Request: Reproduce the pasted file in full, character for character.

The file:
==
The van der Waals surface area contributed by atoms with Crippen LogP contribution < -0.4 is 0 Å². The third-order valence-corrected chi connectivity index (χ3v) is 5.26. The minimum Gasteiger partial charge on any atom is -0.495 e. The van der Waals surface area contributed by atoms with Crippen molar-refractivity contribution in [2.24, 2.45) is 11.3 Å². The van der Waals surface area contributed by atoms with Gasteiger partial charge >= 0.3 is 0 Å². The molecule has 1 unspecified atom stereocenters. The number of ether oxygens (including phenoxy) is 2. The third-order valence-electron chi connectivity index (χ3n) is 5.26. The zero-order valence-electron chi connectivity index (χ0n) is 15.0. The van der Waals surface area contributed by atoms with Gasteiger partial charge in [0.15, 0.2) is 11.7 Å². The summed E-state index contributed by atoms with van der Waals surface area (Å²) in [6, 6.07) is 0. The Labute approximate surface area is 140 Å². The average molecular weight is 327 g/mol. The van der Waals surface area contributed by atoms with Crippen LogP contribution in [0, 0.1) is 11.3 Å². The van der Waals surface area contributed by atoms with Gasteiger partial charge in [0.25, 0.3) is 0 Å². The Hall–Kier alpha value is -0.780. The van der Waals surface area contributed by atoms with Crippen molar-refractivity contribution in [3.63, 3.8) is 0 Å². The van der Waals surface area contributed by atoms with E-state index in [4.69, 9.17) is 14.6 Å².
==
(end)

The van der Waals surface area contributed by atoms with Crippen LogP contribution < -0.4 is 0 Å². The third-order valence-corrected chi connectivity index (χ3v) is 5.26. The minimum Gasteiger partial charge on any atom is -0.495 e. The van der Waals surface area contributed by atoms with Crippen molar-refractivity contribution in [2.24, 2.45) is 11.3 Å². The van der Waals surface area contributed by atoms with Gasteiger partial charge >= 0.3 is 0 Å². The molecule has 1 unspecified atom stereocenters. The number of ether oxygens (including phenoxy) is 2. The third-order valence-electron chi connectivity index (χ3n) is 5.26. The zero-order valence-electron chi connectivity index (χ0n) is 15.0. The van der Waals surface area contributed by atoms with Gasteiger partial charge in [0.15, 0.2) is 11.7 Å². The summed E-state index contributed by atoms with van der Waals surface area (Å²) in [6, 6.07) is 0. The Labute approximate surface area is 140 Å². The average molecular weight is 327 g/mol. The van der Waals surface area contributed by atoms with Crippen LogP contribution in [0, 0.1) is 11.3 Å². The van der Waals surface area contributed by atoms with Gasteiger partial charge in [0.25, 0.3) is 0 Å². The Hall–Kier alpha value is -0.780. The van der Waals surface area contributed by atoms with Crippen molar-refractivity contribution in [3.63, 3.8) is 0 Å². The van der Waals surface area contributed by atoms with E-state index in [4.69, 9.17) is 14.6 Å².